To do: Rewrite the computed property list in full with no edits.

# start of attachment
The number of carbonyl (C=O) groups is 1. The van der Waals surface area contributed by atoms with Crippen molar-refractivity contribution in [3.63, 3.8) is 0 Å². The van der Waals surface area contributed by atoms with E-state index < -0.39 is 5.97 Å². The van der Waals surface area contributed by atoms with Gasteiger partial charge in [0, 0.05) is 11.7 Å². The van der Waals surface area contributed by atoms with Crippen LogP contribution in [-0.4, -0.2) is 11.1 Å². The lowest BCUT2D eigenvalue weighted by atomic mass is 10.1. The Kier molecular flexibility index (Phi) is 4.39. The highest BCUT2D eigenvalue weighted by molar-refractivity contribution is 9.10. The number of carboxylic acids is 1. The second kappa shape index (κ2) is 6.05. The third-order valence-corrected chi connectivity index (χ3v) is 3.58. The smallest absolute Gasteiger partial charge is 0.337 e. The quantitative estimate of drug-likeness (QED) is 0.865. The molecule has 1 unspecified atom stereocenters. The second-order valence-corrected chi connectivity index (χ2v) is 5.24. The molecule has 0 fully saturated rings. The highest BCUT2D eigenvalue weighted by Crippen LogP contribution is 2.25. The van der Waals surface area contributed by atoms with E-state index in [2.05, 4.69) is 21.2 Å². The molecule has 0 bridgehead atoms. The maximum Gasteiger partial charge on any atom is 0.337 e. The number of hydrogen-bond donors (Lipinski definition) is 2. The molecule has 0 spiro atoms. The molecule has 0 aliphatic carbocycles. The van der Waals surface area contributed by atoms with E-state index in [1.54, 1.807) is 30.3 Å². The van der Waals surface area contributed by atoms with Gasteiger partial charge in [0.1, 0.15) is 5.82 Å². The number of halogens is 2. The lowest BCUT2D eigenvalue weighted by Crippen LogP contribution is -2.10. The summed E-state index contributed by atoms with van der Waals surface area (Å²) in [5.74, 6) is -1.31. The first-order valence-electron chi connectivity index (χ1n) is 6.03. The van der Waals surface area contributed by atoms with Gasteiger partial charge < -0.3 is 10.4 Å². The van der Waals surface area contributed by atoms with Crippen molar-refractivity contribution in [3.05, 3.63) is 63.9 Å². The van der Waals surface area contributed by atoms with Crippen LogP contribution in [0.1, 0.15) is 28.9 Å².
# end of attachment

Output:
The number of carbonyl (C=O) groups is 1. The van der Waals surface area contributed by atoms with Crippen molar-refractivity contribution in [3.63, 3.8) is 0 Å². The van der Waals surface area contributed by atoms with E-state index < -0.39 is 5.97 Å². The van der Waals surface area contributed by atoms with Gasteiger partial charge in [0, 0.05) is 11.7 Å². The van der Waals surface area contributed by atoms with Crippen LogP contribution in [-0.4, -0.2) is 11.1 Å². The lowest BCUT2D eigenvalue weighted by atomic mass is 10.1. The Kier molecular flexibility index (Phi) is 4.39. The highest BCUT2D eigenvalue weighted by molar-refractivity contribution is 9.10. The number of carboxylic acids is 1. The second kappa shape index (κ2) is 6.05. The third-order valence-corrected chi connectivity index (χ3v) is 3.58. The smallest absolute Gasteiger partial charge is 0.337 e. The quantitative estimate of drug-likeness (QED) is 0.865. The molecule has 1 unspecified atom stereocenters. The second-order valence-corrected chi connectivity index (χ2v) is 5.24. The molecule has 0 fully saturated rings. The highest BCUT2D eigenvalue weighted by Crippen LogP contribution is 2.25. The van der Waals surface area contributed by atoms with E-state index in [2.05, 4.69) is 21.2 Å². The molecule has 0 bridgehead atoms. The maximum Gasteiger partial charge on any atom is 0.337 e. The number of hydrogen-bond donors (Lipinski definition) is 2. The molecule has 0 spiro atoms. The molecule has 0 aliphatic carbocycles. The van der Waals surface area contributed by atoms with E-state index in [1.54, 1.807) is 30.3 Å². The van der Waals surface area contributed by atoms with Gasteiger partial charge in [0.1, 0.15) is 5.82 Å². The number of halogens is 2. The lowest BCUT2D eigenvalue weighted by Crippen LogP contribution is -2.10. The summed E-state index contributed by atoms with van der Waals surface area (Å²) in [5.74, 6) is -1.31. The first-order valence-electron chi connectivity index (χ1n) is 6.03. The van der Waals surface area contributed by atoms with Gasteiger partial charge < -0.3 is 10.4 Å². The van der Waals surface area contributed by atoms with Crippen molar-refractivity contribution in [3.05, 3.63) is 63.9 Å². The van der Waals surface area contributed by atoms with Crippen LogP contribution in [0.1, 0.15) is 28.9 Å².